Medicine for Money Part 2: How much is $200K/year?

In Part 1 of this series, How much do doctors make?, we saw a wide variety of figures. A career in medicine neither guarantees nor limits you to an income of $200,000 per year, so we’re going to work with that figure as it’s neither excessive nor out of reach.

How much is $200K/year? The short answer is $8000 a month, for a doctor with sizable student loans.

The average debt for graduates of medical school is reported to be between $150,000 and $200,000, depending on the source. Many recent graduates cite much higher numbers, so again, this is a somewhat worthless approximation.

But, if you had education loans of $200,000 paid on a 20-year repayment plan, your monthly payment would be in the neighborhood of $1520 (…anpayments.cgi). Assuming a debt of $250K, your monthly payment would be around $1900 (…anpayments.cgi). Hilariously enough, that calculator says:

It is estimated that you will need an annual salary of at least $229,002.00 to be able to afford to repay this loan. This estimate assumes that 10% of your gross monthly income will be devoted to repaying your student loans. This corresponds to a debt-to-income ratio of 1.1. If you use 15% of your gross monthly income to repay the loan, you will need an annual salary of only $152,668.00, but you may experience some financial difficulty.

If your debt is $300K, it suggests you need a salary of $275K to comfortably make payments over 20 years. Let’s just call the monthly payment amount $1600 for a debt amount close to $200K. If you wanted to pay it off in 10 years, you would have to pay $2300 per month.

Assuming you want to save the most you can for retirement, you’ll max out your 401K by putting in $16,500 of your pretax income each year. This will lower your taxable income in this hypothetical from $200K down to $183,500. If you maxed out an IRA each year it would be another $5,000 per year. If you owned your own practice (or another business) there could be different contribution limits and tax implications; we won’t go there in this hypothetical.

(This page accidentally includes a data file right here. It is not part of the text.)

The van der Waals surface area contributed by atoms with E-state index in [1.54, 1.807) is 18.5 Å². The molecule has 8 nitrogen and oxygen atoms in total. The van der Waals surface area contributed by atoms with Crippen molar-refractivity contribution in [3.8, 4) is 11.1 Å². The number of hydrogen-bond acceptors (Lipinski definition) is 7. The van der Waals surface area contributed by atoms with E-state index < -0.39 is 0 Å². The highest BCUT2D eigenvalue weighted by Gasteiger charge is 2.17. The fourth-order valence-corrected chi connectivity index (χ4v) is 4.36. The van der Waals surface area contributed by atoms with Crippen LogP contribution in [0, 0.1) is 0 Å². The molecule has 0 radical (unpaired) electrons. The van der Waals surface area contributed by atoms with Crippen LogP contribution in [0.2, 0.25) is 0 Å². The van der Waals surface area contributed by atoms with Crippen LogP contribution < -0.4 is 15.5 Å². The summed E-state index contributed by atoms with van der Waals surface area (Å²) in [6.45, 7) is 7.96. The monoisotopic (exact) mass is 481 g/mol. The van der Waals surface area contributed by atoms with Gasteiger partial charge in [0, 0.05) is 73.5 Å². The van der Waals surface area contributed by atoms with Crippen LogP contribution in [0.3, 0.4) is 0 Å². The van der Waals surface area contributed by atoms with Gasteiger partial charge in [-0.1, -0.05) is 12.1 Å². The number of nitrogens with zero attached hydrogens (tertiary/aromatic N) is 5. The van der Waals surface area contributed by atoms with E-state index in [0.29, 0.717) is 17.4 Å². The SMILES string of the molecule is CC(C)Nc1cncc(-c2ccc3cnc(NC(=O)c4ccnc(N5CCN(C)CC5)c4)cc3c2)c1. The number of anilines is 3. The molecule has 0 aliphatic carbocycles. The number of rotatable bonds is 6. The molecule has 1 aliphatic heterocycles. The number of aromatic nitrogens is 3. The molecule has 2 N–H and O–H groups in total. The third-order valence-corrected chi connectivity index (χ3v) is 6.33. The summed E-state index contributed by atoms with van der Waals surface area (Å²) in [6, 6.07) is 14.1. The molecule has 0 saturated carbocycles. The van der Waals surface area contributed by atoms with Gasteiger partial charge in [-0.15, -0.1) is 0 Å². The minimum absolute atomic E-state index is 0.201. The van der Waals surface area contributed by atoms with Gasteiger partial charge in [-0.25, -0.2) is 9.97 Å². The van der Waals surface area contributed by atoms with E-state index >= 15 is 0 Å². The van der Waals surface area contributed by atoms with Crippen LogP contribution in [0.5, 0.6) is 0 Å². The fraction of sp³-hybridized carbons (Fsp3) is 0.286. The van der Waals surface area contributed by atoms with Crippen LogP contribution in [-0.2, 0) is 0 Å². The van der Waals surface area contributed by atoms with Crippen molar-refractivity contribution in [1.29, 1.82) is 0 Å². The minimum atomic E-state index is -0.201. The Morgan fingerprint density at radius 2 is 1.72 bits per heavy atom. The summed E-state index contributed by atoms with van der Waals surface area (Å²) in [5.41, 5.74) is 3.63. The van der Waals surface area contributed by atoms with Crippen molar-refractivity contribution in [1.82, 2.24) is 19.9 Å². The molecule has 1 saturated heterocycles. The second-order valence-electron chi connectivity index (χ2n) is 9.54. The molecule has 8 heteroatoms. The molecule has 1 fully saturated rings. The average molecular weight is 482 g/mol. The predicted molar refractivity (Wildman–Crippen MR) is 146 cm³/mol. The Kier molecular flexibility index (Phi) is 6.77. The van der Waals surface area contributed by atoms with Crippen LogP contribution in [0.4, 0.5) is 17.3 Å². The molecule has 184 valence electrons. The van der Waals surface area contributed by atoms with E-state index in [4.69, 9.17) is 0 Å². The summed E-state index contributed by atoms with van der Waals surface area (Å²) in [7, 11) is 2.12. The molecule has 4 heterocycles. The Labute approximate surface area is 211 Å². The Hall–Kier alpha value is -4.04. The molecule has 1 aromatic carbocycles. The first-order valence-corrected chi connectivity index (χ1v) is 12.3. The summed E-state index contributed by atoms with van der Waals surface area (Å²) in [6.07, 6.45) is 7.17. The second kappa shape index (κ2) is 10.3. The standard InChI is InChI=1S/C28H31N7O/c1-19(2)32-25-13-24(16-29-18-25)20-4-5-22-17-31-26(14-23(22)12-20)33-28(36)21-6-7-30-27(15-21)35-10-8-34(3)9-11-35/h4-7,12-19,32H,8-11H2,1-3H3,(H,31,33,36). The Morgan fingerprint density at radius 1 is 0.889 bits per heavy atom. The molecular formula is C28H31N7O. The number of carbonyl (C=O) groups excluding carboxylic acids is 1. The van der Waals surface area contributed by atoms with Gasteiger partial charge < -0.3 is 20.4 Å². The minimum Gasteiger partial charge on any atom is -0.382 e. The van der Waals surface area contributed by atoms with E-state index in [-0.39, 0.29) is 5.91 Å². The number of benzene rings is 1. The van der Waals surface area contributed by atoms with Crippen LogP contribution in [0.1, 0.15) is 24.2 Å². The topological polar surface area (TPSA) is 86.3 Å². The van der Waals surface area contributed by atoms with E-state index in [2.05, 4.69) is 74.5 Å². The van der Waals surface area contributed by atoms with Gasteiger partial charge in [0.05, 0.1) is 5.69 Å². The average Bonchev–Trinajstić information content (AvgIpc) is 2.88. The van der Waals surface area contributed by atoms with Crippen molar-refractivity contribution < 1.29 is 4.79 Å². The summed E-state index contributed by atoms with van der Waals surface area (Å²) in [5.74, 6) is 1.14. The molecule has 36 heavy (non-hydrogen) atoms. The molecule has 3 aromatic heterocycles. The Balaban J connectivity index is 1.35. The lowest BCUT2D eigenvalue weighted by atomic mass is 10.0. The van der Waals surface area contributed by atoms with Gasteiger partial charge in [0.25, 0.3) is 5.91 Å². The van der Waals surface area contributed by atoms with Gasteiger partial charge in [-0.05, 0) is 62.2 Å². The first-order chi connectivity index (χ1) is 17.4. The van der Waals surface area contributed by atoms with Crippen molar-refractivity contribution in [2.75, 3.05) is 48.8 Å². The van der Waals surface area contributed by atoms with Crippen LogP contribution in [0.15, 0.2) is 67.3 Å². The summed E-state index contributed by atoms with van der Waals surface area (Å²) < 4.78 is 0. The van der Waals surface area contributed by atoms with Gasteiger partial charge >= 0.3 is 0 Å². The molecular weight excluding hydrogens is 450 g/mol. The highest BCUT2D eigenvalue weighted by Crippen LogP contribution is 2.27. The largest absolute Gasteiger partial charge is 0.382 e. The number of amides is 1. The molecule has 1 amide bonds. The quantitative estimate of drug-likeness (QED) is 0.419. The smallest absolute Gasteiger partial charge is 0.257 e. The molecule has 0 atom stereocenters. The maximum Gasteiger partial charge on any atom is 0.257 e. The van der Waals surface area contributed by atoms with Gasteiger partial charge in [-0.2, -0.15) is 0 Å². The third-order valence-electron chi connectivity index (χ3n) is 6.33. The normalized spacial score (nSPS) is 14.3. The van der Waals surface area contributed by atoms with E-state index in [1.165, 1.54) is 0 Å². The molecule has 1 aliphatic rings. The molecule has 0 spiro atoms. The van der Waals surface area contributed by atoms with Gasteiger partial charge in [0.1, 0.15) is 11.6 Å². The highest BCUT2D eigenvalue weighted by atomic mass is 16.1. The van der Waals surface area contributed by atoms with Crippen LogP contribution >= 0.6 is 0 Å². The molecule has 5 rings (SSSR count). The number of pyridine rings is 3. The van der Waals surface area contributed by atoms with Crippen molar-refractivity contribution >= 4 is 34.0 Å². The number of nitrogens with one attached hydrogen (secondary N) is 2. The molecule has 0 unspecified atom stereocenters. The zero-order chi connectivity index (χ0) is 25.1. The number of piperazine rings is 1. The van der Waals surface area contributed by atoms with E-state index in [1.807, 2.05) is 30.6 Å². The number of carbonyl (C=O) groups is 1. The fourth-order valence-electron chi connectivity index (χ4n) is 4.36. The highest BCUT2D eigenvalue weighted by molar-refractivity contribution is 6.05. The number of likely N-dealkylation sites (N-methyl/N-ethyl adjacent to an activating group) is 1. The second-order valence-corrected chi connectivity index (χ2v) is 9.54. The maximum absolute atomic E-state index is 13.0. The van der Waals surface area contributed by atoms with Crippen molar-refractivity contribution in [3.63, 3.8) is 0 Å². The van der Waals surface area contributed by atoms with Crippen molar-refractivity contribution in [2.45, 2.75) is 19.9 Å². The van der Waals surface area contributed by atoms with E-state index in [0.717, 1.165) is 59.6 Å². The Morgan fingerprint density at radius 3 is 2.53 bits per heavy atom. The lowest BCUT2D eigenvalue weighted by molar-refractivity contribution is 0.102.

Your new pre-tax income is $183,500. The marginal tax bracket for federal income tax on that amount ranges from 18% – 25% depending on whether you file independently or with a spouse ( Well call it 21% for the sake of easy calculations. Tax burden varies by state, but the average is just under 9% (…fo/09STUDY.pdf), so we’re at a total tax rate of 30%.

0.3 * 183,500 = $55,050 paid in taxes. You’d be left with $128,450, but keep in mind you’ve already put $16K away for retirement.

This comes out to $10,704 per month. If you decided to max out a Roth IRA (instead of the traditional IRA that I mentioned above, but did not include in any calculations) that would require another $417 per month, leaving you with $10,287 per month.

Take out the loan payment of $1600 discussed above, and you have $8687 per month. For the 10-year repayment plan, taking out $2300 drops you down to $7987 per month. Your mileage may vary tremendously here, depending on your regional cost of living and the lifestyle choices you make.

Just for example, if you tried to buy a million-dollar home, with a 30-year mortgage at 5.5%, your monthly payment would be around $5978, leaving you with $2009 per month to pay for cars, gas, groceries, utilities, “saving for your kids’ education,” and whatever other expenses you have. Take the same mortgage terms on a $500,000 house and your payment is about $3000 per month depending on property taxes and home insurance (…alculator.aspx). That could afford you a very comfortable house in many parts of the country, but I wouldn’t expect it to go far in NYC. Either way, you are left with about $5000 per month.

Assuming you’re willing to put $1000 per month toward a car or cars for you and your family (leaving you with $4000/month), you could afford $56,000 worth of vehicle (…nt=120&pmt=290). This could be one fairly nice car, 2 x $23,000 cars, or any other combination. If you’re willing to put $2000/month toward cars (leaving you with $3000/month for everything else), you could afford $108K worth of car. You could also put that extra money into a larger mortgage, so this is well past the point where the breakdown becomes highly individualized.

Basically, making $200K per year with a debt burden of about $200K, after maxing your retirement contributions and making the minimum monthly payment on your loans, you would be left with around $8,000 per month for mortgage/rent and living expenses, investment, or to otherwise allocate as you please. As has already been mentioned, you can live comfortably but this won’t afford you a lavish lifestyle of vacation homes and Lamborghinis.


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